This was originally posted May of 2016
Recently I had a patient who is in her mid 40s who works in a local High school and sees issues with the youth population. She and her husband like myself had grown up in this area and commented about the changes we had seen. I guess it was an admission of our age. She is the mother of a 20 year old boy and 17 year old girl. This is a family I have known for a few years and have had the opportunity to work with each member of this family. They are active athletic people and to me anyone who can raise “good” children are worthy of admiration. During this particular visit She happened to be telling me about her daughter and how she was doing in school and athletics. I mentioned that I had seen them after the Easter service. She told me that I was the topic of conversation on their trip home. She commented how they noticed that I opened the door of the car for my wife and mother. This seems like a simple thing and should be common but in a day with the key fob button that unlocks the doors and can do multiple functions too frequently you will see a couple approach the car and he gets in his side and she in hers.
This woman and her husband discussed the scene in the parking lot with their daughter noting that if she could find a “boy” who would do this for her she should marry him. Now this girl is on a good path as her parents are guiding her toward self respect and having others treat her the way she deserves to be treated. Good on them.
I am always struck when I see a man remove his hat upon entering a building. It seems like a simple thing it shows respect. On occasion I see a few men who wear their baseball hats or fedora through church. This goes against Hat etiquette https://www.google.com/webhp?sourceid=chrome-instant&ion=1&espv=2&ie=UTF-8#q=hat+etiquette but I am glad I am not sitting behind the guy in the fedora, How rude.
In (the Dojo) Martial arts training we work to humble ourselves with all participants. We bow to each other at the beginning and end of class to show mutual respect. We utter the statement in Japanese, “Onagashi Masu” Meaning “Please assist me” or “Do me this favor”. We do this at the beginning and end of exercises no mater the partners age rank, gender or affiliation. This is emphasized with the new white belts on their early lessons with the black belts. The senior is also asking the junior for assistance. Everyone removes their shoes at the door to keep the floor clean. We all take off our jewelry. We are required to keep our nails short. Our uniforms should be kept relatively clean. This is not a dress code for the sake of conservative values, it is for our protection and the protection of our classmates. No one wants to be put into a headlock by someone who has not washed their uniform since their last grading. It is dangerous to meet with someones toenails as they kick or step toward you. At a minimum you may have to miss a few minutes while you clean and dress the wound.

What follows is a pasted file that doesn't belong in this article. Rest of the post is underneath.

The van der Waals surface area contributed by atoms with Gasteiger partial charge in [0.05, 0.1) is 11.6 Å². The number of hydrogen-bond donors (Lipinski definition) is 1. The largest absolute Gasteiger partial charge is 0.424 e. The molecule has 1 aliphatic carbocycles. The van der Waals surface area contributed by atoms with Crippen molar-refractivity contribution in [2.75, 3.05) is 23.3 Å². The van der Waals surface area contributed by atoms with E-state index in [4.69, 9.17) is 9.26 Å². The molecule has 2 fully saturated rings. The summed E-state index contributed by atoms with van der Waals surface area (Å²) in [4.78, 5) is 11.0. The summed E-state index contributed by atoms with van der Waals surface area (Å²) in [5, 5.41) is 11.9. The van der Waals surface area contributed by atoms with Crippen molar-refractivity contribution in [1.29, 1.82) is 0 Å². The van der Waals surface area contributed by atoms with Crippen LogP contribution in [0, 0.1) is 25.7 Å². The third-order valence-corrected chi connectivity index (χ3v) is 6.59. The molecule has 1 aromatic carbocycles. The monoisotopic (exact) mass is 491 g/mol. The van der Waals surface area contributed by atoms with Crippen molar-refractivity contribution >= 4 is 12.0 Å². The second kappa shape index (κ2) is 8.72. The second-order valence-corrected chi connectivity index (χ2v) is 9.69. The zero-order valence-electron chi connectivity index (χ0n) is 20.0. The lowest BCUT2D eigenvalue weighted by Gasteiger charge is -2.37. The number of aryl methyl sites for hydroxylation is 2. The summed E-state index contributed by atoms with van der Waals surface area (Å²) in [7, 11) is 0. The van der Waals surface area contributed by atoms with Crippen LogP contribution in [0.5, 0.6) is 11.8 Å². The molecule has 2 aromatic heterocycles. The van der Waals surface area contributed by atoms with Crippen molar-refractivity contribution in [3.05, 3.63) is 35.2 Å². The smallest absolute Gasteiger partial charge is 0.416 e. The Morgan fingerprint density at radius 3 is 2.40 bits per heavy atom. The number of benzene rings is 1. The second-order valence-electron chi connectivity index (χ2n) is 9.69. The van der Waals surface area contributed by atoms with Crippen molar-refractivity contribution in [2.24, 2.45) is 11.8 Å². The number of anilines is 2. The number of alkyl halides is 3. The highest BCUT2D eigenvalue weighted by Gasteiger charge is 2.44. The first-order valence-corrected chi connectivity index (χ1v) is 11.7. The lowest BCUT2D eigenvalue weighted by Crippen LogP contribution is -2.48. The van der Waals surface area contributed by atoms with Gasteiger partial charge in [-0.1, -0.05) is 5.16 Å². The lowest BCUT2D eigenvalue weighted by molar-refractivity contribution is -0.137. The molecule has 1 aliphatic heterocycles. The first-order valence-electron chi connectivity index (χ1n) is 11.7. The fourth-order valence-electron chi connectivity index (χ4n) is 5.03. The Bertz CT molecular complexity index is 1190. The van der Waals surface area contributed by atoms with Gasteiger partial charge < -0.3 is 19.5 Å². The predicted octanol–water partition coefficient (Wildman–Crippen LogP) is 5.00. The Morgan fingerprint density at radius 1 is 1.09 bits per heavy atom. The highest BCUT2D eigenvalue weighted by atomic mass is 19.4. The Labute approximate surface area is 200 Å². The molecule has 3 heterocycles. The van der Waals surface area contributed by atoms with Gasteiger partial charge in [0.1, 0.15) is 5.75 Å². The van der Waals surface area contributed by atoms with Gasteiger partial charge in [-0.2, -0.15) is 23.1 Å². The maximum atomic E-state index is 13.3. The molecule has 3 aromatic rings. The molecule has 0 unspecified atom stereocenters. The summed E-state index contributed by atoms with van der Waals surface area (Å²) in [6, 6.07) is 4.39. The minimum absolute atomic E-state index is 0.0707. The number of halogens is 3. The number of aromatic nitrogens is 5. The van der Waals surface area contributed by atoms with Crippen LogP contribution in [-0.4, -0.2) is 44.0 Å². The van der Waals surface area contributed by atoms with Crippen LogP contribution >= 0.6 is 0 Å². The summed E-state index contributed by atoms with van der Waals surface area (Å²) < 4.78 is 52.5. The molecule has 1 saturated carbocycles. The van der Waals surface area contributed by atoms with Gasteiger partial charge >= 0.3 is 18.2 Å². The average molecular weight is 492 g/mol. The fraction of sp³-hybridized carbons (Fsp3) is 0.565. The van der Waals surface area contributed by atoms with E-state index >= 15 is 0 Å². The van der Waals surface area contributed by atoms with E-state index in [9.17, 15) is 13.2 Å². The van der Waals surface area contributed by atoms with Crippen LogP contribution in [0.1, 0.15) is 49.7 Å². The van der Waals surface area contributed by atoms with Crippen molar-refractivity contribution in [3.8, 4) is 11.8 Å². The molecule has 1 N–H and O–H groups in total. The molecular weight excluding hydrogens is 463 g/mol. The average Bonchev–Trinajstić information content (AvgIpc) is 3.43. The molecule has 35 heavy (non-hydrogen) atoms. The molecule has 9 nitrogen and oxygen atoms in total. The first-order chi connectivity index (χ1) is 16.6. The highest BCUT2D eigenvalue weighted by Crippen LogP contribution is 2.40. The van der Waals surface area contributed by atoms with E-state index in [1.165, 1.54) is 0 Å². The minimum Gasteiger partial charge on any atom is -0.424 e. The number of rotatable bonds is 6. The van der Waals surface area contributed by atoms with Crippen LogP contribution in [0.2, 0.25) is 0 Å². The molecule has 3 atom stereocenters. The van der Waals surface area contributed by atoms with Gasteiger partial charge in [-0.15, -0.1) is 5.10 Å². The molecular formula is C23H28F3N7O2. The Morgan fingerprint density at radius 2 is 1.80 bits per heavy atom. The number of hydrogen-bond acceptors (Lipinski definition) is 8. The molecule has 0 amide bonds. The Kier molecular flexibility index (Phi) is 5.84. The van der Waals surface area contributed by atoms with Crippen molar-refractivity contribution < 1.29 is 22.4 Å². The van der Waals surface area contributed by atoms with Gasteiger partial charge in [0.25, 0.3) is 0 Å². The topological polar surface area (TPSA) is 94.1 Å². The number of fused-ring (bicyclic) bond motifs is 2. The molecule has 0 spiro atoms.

As we travel and have time to visit like minded individuals I find it fun to watch and participate in the race to refill your companions tea before they can fill yours. It is not a race of course, but the point is to put others before yourself. It is hard when you want a cup of tea and find the tea pot is only partly full to pour for your two neighbors and then have nothing left for your own cup.
I recently was turned on to a song by Tim Mcgraw that I really like and says a lot of this. The link to it on Youtube is below. Enjoy!